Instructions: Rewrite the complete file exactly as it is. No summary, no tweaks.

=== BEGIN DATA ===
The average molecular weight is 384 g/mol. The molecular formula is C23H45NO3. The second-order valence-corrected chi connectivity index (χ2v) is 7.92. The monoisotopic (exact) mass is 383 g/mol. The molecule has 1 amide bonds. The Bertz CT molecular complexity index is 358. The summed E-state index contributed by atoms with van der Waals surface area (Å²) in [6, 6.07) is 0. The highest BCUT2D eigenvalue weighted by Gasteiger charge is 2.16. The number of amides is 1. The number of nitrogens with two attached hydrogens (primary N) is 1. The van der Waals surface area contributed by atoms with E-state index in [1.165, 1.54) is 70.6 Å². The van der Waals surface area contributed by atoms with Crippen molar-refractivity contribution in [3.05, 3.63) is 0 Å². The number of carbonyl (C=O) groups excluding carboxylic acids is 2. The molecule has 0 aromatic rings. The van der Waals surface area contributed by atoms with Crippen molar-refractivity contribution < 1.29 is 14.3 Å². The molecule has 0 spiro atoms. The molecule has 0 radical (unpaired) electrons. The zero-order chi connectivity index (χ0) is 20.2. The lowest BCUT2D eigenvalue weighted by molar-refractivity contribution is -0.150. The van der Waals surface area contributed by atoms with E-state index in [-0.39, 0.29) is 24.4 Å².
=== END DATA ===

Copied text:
The average molecular weight is 384 g/mol. The molecular formula is C23H45NO3. The second-order valence-corrected chi connectivity index (χ2v) is 7.92. The monoisotopic (exact) mass is 383 g/mol. The molecule has 1 amide bonds. The Bertz CT molecular complexity index is 358. The summed E-state index contributed by atoms with van der Waals surface area (Å²) in [6, 6.07) is 0. The highest BCUT2D eigenvalue weighted by Gasteiger charge is 2.16. The number of amides is 1. The number of nitrogens with two attached hydrogens (primary N) is 1. The van der Waals surface area contributed by atoms with E-state index in [1.165, 1.54) is 70.6 Å². The van der Waals surface area contributed by atoms with Crippen molar-refractivity contribution in [3.05, 3.63) is 0 Å². The number of carbonyl (C=O) groups excluding carboxylic acids is 2. The molecule has 0 aromatic rings. The van der Waals surface area contributed by atoms with Crippen molar-refractivity contribution < 1.29 is 14.3 Å². The molecule has 0 spiro atoms. The molecule has 0 radical (unpaired) electrons. The zero-order chi connectivity index (χ0) is 20.2. The lowest BCUT2D eigenvalue weighted by molar-refractivity contribution is -0.150. The van der Waals surface area contributed by atoms with E-state index in [-0.39, 0.29) is 24.4 Å².